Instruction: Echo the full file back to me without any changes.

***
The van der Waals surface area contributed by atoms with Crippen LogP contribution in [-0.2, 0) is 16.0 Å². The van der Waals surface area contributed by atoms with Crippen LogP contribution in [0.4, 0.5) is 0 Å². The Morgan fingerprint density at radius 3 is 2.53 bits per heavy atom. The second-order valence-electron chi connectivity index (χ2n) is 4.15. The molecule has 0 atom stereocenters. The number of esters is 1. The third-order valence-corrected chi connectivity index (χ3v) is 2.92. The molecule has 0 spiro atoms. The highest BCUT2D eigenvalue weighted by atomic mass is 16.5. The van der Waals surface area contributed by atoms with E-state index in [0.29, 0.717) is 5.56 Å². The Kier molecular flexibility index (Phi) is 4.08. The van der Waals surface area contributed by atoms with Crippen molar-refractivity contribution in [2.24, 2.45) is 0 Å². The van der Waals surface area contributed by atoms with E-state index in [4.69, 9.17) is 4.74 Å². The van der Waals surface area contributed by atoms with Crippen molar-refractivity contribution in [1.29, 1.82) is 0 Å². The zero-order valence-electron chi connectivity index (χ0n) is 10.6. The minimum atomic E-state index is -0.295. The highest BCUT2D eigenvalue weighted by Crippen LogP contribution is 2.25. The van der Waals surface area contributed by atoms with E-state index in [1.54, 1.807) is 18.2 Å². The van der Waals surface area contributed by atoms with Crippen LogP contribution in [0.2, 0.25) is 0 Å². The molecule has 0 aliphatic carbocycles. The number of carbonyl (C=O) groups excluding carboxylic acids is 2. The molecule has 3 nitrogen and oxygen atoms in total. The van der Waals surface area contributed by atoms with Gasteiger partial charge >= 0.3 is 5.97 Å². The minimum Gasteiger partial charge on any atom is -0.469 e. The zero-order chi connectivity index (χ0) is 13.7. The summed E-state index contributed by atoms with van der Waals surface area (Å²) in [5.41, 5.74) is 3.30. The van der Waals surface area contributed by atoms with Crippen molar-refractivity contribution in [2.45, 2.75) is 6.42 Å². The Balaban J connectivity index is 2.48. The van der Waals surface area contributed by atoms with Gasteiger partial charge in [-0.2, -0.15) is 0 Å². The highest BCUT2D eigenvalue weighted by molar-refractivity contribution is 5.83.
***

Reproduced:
The van der Waals surface area contributed by atoms with Crippen LogP contribution in [-0.2, 0) is 16.0 Å². The van der Waals surface area contributed by atoms with Crippen LogP contribution in [0.4, 0.5) is 0 Å². The Morgan fingerprint density at radius 3 is 2.53 bits per heavy atom. The second-order valence-electron chi connectivity index (χ2n) is 4.15. The molecule has 0 atom stereocenters. The number of esters is 1. The third-order valence-corrected chi connectivity index (χ3v) is 2.92. The molecule has 0 spiro atoms. The highest BCUT2D eigenvalue weighted by atomic mass is 16.5. The van der Waals surface area contributed by atoms with E-state index in [0.29, 0.717) is 5.56 Å². The Kier molecular flexibility index (Phi) is 4.08. The van der Waals surface area contributed by atoms with Crippen molar-refractivity contribution in [2.24, 2.45) is 0 Å². The van der Waals surface area contributed by atoms with E-state index in [4.69, 9.17) is 4.74 Å². The van der Waals surface area contributed by atoms with Crippen molar-refractivity contribution in [1.29, 1.82) is 0 Å². The zero-order valence-electron chi connectivity index (χ0n) is 10.6. The minimum atomic E-state index is -0.295. The highest BCUT2D eigenvalue weighted by Crippen LogP contribution is 2.25. The van der Waals surface area contributed by atoms with E-state index in [1.54, 1.807) is 18.2 Å². The van der Waals surface area contributed by atoms with Crippen LogP contribution in [0.2, 0.25) is 0 Å². The molecule has 0 aliphatic carbocycles. The number of carbonyl (C=O) groups excluding carboxylic acids is 2. The molecule has 3 nitrogen and oxygen atoms in total. The van der Waals surface area contributed by atoms with Gasteiger partial charge >= 0.3 is 5.97 Å². The minimum Gasteiger partial charge on any atom is -0.469 e. The zero-order chi connectivity index (χ0) is 13.7. The summed E-state index contributed by atoms with van der Waals surface area (Å²) in [5.41, 5.74) is 3.30. The van der Waals surface area contributed by atoms with Crippen molar-refractivity contribution in [2.45, 2.75) is 6.42 Å². The Balaban J connectivity index is 2.48. The van der Waals surface area contributed by atoms with Gasteiger partial charge in [-0.2, -0.15) is 0 Å². The highest BCUT2D eigenvalue weighted by molar-refractivity contribution is 5.83.